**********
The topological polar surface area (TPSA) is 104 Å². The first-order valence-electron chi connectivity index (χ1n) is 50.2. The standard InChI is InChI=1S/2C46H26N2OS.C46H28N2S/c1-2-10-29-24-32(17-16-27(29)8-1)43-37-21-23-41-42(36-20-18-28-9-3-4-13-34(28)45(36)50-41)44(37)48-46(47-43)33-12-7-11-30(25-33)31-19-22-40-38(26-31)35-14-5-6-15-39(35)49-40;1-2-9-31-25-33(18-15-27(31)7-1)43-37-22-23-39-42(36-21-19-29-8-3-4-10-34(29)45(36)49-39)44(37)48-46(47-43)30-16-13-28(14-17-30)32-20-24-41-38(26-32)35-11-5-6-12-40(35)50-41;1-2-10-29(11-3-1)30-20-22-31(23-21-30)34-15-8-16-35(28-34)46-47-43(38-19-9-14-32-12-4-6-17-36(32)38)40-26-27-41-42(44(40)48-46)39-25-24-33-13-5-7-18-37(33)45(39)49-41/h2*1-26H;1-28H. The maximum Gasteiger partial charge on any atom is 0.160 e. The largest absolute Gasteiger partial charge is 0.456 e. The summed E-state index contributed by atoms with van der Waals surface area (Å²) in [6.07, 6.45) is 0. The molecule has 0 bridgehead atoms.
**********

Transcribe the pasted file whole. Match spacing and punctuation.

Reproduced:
The topological polar surface area (TPSA) is 104 Å². The first-order valence-electron chi connectivity index (χ1n) is 50.2. The standard InChI is InChI=1S/2C46H26N2OS.C46H28N2S/c1-2-10-29-24-32(17-16-27(29)8-1)43-37-21-23-41-42(36-20-18-28-9-3-4-13-34(28)45(36)50-41)44(37)48-46(47-43)33-12-7-11-30(25-33)31-19-22-40-38(26-31)35-14-5-6-15-39(35)49-40;1-2-9-31-25-33(18-15-27(31)7-1)43-37-22-23-39-42(36-21-19-29-8-3-4-10-34(29)45(36)49-39)44(37)48-46(47-43)30-16-13-28(14-17-30)32-20-24-41-38(26-32)35-11-5-6-12-40(35)50-41;1-2-10-29(11-3-1)30-20-22-31(23-21-30)34-15-8-16-35(28-34)46-47-43(38-19-9-14-32-12-4-6-17-36(32)38)40-26-27-41-42(44(40)48-46)39-25-24-33-13-5-7-18-37(33)45(39)49-41/h2*1-26H;1-28H. The maximum Gasteiger partial charge on any atom is 0.160 e. The largest absolute Gasteiger partial charge is 0.456 e. The summed E-state index contributed by atoms with van der Waals surface area (Å²) in [6.07, 6.45) is 0. The molecule has 0 bridgehead atoms.